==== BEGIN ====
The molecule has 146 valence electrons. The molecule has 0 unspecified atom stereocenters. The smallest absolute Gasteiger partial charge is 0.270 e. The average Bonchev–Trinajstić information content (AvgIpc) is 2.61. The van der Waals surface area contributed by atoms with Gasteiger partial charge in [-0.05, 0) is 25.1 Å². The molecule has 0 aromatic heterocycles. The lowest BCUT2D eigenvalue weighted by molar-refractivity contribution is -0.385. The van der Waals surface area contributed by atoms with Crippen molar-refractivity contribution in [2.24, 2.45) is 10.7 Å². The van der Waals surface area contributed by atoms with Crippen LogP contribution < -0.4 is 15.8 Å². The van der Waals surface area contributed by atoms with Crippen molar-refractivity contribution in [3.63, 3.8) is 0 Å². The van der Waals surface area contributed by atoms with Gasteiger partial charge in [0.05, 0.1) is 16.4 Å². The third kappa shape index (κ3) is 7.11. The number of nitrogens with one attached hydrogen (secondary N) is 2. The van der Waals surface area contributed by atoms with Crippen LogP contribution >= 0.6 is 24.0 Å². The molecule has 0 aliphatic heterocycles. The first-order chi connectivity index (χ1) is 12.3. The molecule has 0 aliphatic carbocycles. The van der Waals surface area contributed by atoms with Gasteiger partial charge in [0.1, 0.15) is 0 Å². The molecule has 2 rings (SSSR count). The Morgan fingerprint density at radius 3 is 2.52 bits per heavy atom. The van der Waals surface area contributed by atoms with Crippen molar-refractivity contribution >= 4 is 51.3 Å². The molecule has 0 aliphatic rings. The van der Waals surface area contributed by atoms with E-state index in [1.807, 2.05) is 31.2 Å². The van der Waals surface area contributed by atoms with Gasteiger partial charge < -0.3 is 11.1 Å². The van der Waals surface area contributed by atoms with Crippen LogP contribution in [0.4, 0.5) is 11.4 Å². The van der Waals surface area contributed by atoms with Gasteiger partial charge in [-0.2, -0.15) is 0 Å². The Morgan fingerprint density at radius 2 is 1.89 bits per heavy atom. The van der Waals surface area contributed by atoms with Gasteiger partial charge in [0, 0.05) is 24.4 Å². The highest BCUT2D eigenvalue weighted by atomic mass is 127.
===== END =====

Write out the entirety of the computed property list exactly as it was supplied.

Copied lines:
The molecule has 146 valence electrons. The molecule has 0 unspecified atom stereocenters. The smallest absolute Gasteiger partial charge is 0.270 e. The average Bonchev–Trinajstić information content (AvgIpc) is 2.61. The van der Waals surface area contributed by atoms with Gasteiger partial charge in [-0.05, 0) is 25.1 Å². The molecule has 0 aromatic heterocycles. The lowest BCUT2D eigenvalue weighted by molar-refractivity contribution is -0.385. The van der Waals surface area contributed by atoms with Crippen molar-refractivity contribution in [2.24, 2.45) is 10.7 Å². The van der Waals surface area contributed by atoms with Crippen LogP contribution < -0.4 is 15.8 Å². The van der Waals surface area contributed by atoms with Crippen molar-refractivity contribution in [3.63, 3.8) is 0 Å². The van der Waals surface area contributed by atoms with Gasteiger partial charge in [0.05, 0.1) is 16.4 Å². The third kappa shape index (κ3) is 7.11. The number of nitrogens with one attached hydrogen (secondary N) is 2. The van der Waals surface area contributed by atoms with Crippen LogP contribution >= 0.6 is 24.0 Å². The molecule has 0 aliphatic heterocycles. The first-order chi connectivity index (χ1) is 12.3. The molecule has 0 aliphatic carbocycles. The van der Waals surface area contributed by atoms with Gasteiger partial charge in [0.1, 0.15) is 0 Å². The molecule has 2 rings (SSSR count). The Morgan fingerprint density at radius 3 is 2.52 bits per heavy atom. The van der Waals surface area contributed by atoms with Crippen molar-refractivity contribution >= 4 is 51.3 Å². The molecule has 0 aliphatic rings. The van der Waals surface area contributed by atoms with E-state index in [1.807, 2.05) is 31.2 Å². The van der Waals surface area contributed by atoms with Gasteiger partial charge < -0.3 is 11.1 Å². The van der Waals surface area contributed by atoms with Crippen LogP contribution in [0.4, 0.5) is 11.4 Å². The van der Waals surface area contributed by atoms with Gasteiger partial charge in [-0.2, -0.15) is 0 Å². The Morgan fingerprint density at radius 2 is 1.89 bits per heavy atom. The van der Waals surface area contributed by atoms with Gasteiger partial charge in [0, 0.05) is 24.4 Å². The highest BCUT2D eigenvalue weighted by atomic mass is 127.